This list is restricted to trees which we found at Le Ripe on our arrival and excludes the (now) wild fruit trees such as fig, cherry and plum planted or at least harvested by our predecessors. All except the juniper and cypress are deciduous.
downy oak - Quercus pubescens - roverella
Typical of hill country from the Alps to Sicily, in Tuscany the downy oak replaces the Mediterranean woods or macchia above a certain altitude. It has been characterized as a 'frugal' oak since it survives well in dry locations with poor, lime-rich, stony soil. The downy oak grows slowly and can live to several hundred years; it is not very tall (about 20 metres max) and has traditionally been used for firewood and to make charcoal. Downy oak acorns are much loved by wild boar and fed to domestic pigs, but were historically used for human consumption in times of famine.
The oak's name derives from the fine down which covers its younger leaves and the acorn stalks. In regions with milder temperatures, like ours, it is easy to distinguish in autumn and winter as it is the only oak to keep its leaves (which turn pale brown), sometimes until early spring.
Turkey oak - Quercus cerris - cerro
This handsome oak usually appears together with its cousin the downy oak, hop hornwood and often beech (although not at Le Ripe, alas). They prefer calcium-rich soil. There are still great woods of Turkey oak in central and southern Italy. The Turkey oak is a rapid grower, reaching 20 metres, but its wood is not prized as it is subject to rotting and splitting. Its large, hairy-cupped acorns contain so much tannin that they are not eaten by wild boar although jays and doves seem to like them. The tree hosts the gall wasp whose cocoons or galls resemble smooth walnuts. In the past ink was made from these oak galls.
Not my favourite tree at Le Ripe, perhaps because it is not particularly attractive and crops up everywhere, the field (or hedge) maple was first planted by the farmers who used it as a living support (tutore vivo) for their vines. It likes alkaline soil and responds well to pruning: the trees were kept small. Since the departure of the farmers, the field maples have liberated themselves entirely at Le Ripe and reach 25 metres tall, populating the areas once cultivated with vines, and spreading beyond. It is a familiar plant in the whole of rural Italy with the exception of the far south.
The wood is used to make furniture, flooring and violins; Stradivari was the first to use field maple for the bridge which holds up violin strings. But it was also used for more mundane things such as firewood and charcoal.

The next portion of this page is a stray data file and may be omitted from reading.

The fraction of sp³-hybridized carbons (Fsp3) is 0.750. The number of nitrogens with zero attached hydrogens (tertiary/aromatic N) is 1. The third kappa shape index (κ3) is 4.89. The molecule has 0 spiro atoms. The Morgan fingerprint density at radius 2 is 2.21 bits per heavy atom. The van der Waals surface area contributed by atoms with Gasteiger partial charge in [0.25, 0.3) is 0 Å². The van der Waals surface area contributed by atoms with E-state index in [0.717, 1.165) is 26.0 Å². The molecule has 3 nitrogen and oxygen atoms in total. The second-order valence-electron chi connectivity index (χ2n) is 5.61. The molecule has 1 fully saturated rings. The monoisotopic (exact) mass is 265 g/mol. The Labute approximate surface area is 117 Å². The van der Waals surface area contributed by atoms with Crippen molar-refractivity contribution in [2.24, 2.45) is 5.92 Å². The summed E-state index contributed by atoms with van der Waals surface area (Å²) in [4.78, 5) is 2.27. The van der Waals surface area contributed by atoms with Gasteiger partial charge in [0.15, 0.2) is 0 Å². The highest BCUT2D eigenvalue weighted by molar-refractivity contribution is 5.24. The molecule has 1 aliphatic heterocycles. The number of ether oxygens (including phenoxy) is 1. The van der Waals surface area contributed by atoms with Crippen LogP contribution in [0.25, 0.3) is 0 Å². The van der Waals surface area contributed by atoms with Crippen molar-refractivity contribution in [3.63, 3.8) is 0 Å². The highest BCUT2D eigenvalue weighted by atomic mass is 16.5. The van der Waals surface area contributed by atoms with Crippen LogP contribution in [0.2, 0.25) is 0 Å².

Its lack of appeal to the denizens of Le Ripe stems from its tendency to self-seed very easily and to become quite an untidy-looking tree, without the advantage of other varieties of maples: wonderful autumn colouring.
|literally millions of these samara or wingnuts/helicopters/spinning jennies alight on the ground each season, and a hefty portion of them germinate, so we are continually uprooting baby field maples|
|all our young manna ash tend to be a little crooked as we have freed them from surrounding thickets; we hope with time that they may straighten - shades of King Cnut?|
A plant to be found all over Italy, from sea level to altitudes around 3,000 metres where the prostrate version flourishes. Juniper can thrive in even the poorest soils and is important for consolidating slopes. It can reach about 10 metres tall and is dioecious - some plants are male, others female. In the past the wood of the juniper was used, together with beech, for smoking and preserving ham, and the berries (which in fact are tiny cones) were considered an antidote for various ills. Today we use them sparingly when cooking game.
hazel - Corylus avellana - nocciolo
The shrub grows to about 8 metres but can be taller. the nuts would have been eaten by man in the past although today the main benificiaries are squirrels, crows and boar. At the end of winter, the hazel trees are covered in pale yellow catkins.
field elm - Ulmus carpinifolia/minor - olmo campestre